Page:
photo credit: Ecowatch website
According to Lowe’s Corporate Social Responsibility Report, “Lowe’s is committed to regularly reviewing the products and information we offer customers and we’re taking the following actions to support pollinator health:
- Including greater organic and non-neonic product selections
- Phasing out the sale of products that contain neonic pesticides within 48 months as suitable alternatives become commercially available
- Working with growers to eliminate the use of neonic pesticides on bee-attractive plants we sell
- Encouraging growers to use biological control programs
- Educating employees and customers through in-store resources such as brochures, fact sheets and product labels”
This looks like it either could be one of those entrapment-type of interviews, or an early April Fools joke. I had to watch it twice before I started to believe it might actually have happened. My brother-in-law sent me the link to this article, with an embedded video at Huffington Post: “Monsanto Advocate Says Roundup Is Safe Enough To Drink, Then Refuses To Drink It ”
The Monsanto advocate, Dr. Robert Moore, does seem t make some odd statements. I wonder if we saw the whole interview, unedited, it might be less sensational.
Monsanto’s rebuttal restates this: it isn’t appropriate to drink any concentrated substance such as dishwashing liquid, shampoo or Roundup.
one of Maria’s illustrations, courtesy of the Biodiversity Heritage Library site
Today is the birthday of Maria Sibylla Merian, born in Frankfurt, Germany in 1647. She was a VERY early explorer and explainer of botanical end entomological processes. I had never heard of her until I read about her at the Biodiversity Heritage Library’s blog site, where they write, “Maria’s illustrations were important and revolutionary for a number of reasons. The observations and evidence they displayed helped overturn the prevailing theory of the time that insects spontaneously generated from mud. Additionally, Maria drew her subjects from life in their natural environments. Most naturalists of the day illustrated species from dead, preserved specimens, which contributed to a lack of knowledge about the true life cycle and origin of insects. Finally, Maria also portrayed the host plant for the species she studied and even illustrated the damage the insects left on the plants.”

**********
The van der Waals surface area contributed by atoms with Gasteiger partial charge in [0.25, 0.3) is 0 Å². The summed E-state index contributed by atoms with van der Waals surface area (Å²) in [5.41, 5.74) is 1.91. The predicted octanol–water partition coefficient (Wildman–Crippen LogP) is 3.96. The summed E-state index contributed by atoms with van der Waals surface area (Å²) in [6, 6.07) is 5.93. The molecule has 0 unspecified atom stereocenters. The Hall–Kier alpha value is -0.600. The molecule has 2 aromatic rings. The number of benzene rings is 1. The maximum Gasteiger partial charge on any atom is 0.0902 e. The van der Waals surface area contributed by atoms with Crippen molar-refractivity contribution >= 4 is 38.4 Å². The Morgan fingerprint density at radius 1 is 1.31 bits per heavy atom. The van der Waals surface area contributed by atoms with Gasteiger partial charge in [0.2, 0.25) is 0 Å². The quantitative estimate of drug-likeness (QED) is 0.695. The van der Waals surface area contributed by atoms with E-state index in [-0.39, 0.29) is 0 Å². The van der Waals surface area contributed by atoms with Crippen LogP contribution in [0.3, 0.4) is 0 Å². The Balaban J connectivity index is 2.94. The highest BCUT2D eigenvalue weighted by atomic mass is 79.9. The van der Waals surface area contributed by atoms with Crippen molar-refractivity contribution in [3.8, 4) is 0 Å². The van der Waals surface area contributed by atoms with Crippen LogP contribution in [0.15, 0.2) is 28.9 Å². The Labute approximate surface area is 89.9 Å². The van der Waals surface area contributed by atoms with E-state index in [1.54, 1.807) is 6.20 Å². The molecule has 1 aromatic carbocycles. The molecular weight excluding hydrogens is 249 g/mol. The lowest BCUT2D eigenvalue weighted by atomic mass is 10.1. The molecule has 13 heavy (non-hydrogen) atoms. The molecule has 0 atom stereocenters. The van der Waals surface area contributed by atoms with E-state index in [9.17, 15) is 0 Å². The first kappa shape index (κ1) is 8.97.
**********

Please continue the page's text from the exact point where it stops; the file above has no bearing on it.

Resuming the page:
So, there we have it! The early days of exploring how insects and plants interact. I love the idea that she helped verify that insects do not simply spring up from the dirt. But what really captured my attention was her work to figure out that certain plants played a key role in the lifecycle of specific insects. This is something that, hundreds of years later, we are just scratching the surface on.
image courtesy jensejensenthelivinggreen.com
Deirdre Kennelly, our CommunicationsDirector, passed along this interesting item:
Jens Jensen pioneered the use of native flowers and plants in his designs for midwestern parks and became known as the Dean of Landscape Architects. Today his story resonates on a high level as cities struggle to deal with expanding populations and decreased green space, water and many issues here in California.
Image courtesy Wikipedia
The City of Encinitas Proclaims California Native Plant Week! Thanks to Betsy Cory and Dave Varner, members of the San diego Chapter, the City of Encinitas worked up a very nice proclamation in honor of our annual native plant celebration.
Click on this link to see the proclamation full size: 2015-03-11_City of Encinitas Proclamation_Native Plant Week
Last Tuesday, the Bear Yuba Land Trust recognizedAlicia Funk during its annual Oak Tree Bash: Annual Meeting and Award Ceremony in Grass Valley.
The Land Trust honored Alicia with the William Nickerl Award for Conservation Leadership. How does this sound for a glowing testimonial: “I’ve known Alicia for many years and have seen how her passion for our local natural environment has really captured her imagination,” said BYLT Executive Director Marty Coleman-Hunt. “She has turned that passion into action by becoming our local expert on culinary and medicinal wild, native plants and traditional uses by indigenous peoples. She has advocated for our understanding and the use of them through tours and talks, lectures, writing and now filmmaking. This award recognizes exactly these qualities among people like Alicia in our community.”
Many of you will know that Alicia is the founder of the Living Wild Project and co-author of “Living Wild — Gardening, Cooking and Healing with Native Plants of California” which is near and dear to our heart because some of the proceeds of each book come directly here to us at CNPS. Buy the book at our website, if you don’t already have it!
Congratulations to Alicia, and read the whole article here.
I’ll be speaking at the LA Expo – which is an industry conference for the landscape industry, with thousands of commercial design elements, lighting, structures, hardscapes and specialized products. Why are we there? To spread the message amongst the industry that is most affected by plant material choices!
We look to garden with natives, and in order to do that, we are supported by a ton of commercial interests: plant growers and sellers, gardens, designers, people with ancillary products, even companies that sell soils and synthetic chemicals.
And they all need to hear our message. So, I love to go out on the road and evangelize for our viewpoint. These sessions are fun and eye-openers. It is great to see how the industry is slowly but surely embracing better gardening practices.
And we are at the center of that!
The LA Expo is this March 12th & 13th at the Long Beach Convention Center. IF you want to check it out, I’ll be speaking at 9 AM on the 12th. Stop by and say hello.